The following article is written by Spencer Wood.

Before your athletes get too far into the Summer break, it is important that they consider and write down their greatest hopes and greatest fears for next season, in terms of their own performance and for how the team may perform next season. This is much more than just listing goals. The exercise is a deep exploration of their greatest hopes and deepest fears connected to their performance and their team’s performance for the coming season, and it is a great individual or team exercise that should take about 30 minutes. Practice and commitment bridges the gaps between these hopes and fears. The more we practice, the more we move towards achieving our hopes, and the less we practice, the closer we get to realizing our fears, and it is the daily recognition and reminder of these hopes and fears that can provide the motivational rocket fuel to get into the gym, court, track, pool or field and get the necessary work done.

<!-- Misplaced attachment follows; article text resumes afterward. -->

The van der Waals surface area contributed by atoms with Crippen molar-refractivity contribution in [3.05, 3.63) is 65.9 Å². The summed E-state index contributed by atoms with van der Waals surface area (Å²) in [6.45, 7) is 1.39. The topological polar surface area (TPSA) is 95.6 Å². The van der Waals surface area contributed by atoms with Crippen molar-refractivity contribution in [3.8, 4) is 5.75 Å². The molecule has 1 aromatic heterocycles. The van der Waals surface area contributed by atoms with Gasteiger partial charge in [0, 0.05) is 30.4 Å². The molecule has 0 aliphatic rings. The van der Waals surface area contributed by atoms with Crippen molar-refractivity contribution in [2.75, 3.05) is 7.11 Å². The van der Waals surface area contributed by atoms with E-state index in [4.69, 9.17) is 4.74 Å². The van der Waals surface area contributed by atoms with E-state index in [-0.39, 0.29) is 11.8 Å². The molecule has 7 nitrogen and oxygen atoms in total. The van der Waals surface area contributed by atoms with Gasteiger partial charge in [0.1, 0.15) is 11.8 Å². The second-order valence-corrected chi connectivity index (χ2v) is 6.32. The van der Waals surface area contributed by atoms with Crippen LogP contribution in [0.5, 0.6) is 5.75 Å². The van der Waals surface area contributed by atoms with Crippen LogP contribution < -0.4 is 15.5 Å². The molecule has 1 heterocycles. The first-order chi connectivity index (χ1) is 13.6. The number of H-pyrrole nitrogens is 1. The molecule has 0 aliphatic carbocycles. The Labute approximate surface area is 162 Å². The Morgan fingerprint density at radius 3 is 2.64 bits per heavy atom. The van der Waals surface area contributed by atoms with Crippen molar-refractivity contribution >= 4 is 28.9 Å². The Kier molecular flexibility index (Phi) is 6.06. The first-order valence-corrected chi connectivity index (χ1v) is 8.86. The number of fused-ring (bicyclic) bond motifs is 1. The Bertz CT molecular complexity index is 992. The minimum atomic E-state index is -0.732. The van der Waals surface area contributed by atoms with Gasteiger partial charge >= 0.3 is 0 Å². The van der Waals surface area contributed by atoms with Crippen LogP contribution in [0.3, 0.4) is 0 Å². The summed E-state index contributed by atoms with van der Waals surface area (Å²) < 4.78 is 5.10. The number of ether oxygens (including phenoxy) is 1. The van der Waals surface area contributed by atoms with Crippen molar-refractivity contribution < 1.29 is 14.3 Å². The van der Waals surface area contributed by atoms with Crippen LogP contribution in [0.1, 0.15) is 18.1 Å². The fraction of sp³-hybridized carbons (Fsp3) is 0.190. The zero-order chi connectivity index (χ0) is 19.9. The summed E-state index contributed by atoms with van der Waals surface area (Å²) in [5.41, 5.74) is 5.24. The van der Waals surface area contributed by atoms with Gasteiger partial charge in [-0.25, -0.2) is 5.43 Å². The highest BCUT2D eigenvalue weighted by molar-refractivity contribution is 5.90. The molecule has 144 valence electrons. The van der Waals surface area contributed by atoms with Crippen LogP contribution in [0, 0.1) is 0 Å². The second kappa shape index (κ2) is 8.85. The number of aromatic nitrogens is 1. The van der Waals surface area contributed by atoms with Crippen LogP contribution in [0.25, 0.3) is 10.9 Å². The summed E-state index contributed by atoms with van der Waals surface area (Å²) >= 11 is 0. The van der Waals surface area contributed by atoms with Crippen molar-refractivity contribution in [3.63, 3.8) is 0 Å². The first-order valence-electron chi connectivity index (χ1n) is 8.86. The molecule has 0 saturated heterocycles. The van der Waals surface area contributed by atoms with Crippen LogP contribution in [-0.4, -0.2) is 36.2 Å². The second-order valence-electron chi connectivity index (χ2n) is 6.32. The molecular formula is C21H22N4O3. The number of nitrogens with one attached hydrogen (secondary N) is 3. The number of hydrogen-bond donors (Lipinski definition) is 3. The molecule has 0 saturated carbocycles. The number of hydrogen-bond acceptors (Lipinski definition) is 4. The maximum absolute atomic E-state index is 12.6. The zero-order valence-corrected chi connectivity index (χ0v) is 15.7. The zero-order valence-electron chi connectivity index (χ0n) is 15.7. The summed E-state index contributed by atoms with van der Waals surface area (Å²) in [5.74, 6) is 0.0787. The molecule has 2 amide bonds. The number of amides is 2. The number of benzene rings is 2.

While we certainly do not want athletes completely focused on their fears so much so that the fears take the form of debilitating and anxiety provoking daily ‘avoidance’ goals in their mind, it is important to realize the role that our deepest fears and our deepest hopes play in motivation. A great essayist once wrote “When the heart is captured, impossibilities vanish.” The goal of the “greatest hopes and fears for next season” exercise is to capture the heart of the athlete. The keys to have motivated athletes who are working hard and maximizing their potential and improvement throughout the Summer are:

  1. Each athlete completes the “greatest hopes and fears for next season” on an exercise sheet (again athletes can complete this exercise individually or in a team session where each athlete can read their answers to the rest of the team). One great heart capturing hope should be listed relative to the individual athlete’s performance for next year and one hope for the team, and then one heart devastating fear should be listed relative to the individual athlete’s performance for next year and one major fear for the team.
  1. Have the athlete post the sheet where it can be seen daily throughout the Summer
  1. Have a great practice plan in place for each of your athletes so that they know exactly what they are doing, how they can score/measure the results, how they can track improvements, and what their quantifiable performance goals are for each day of the practice plan.

Read Part 2 tomorrow…

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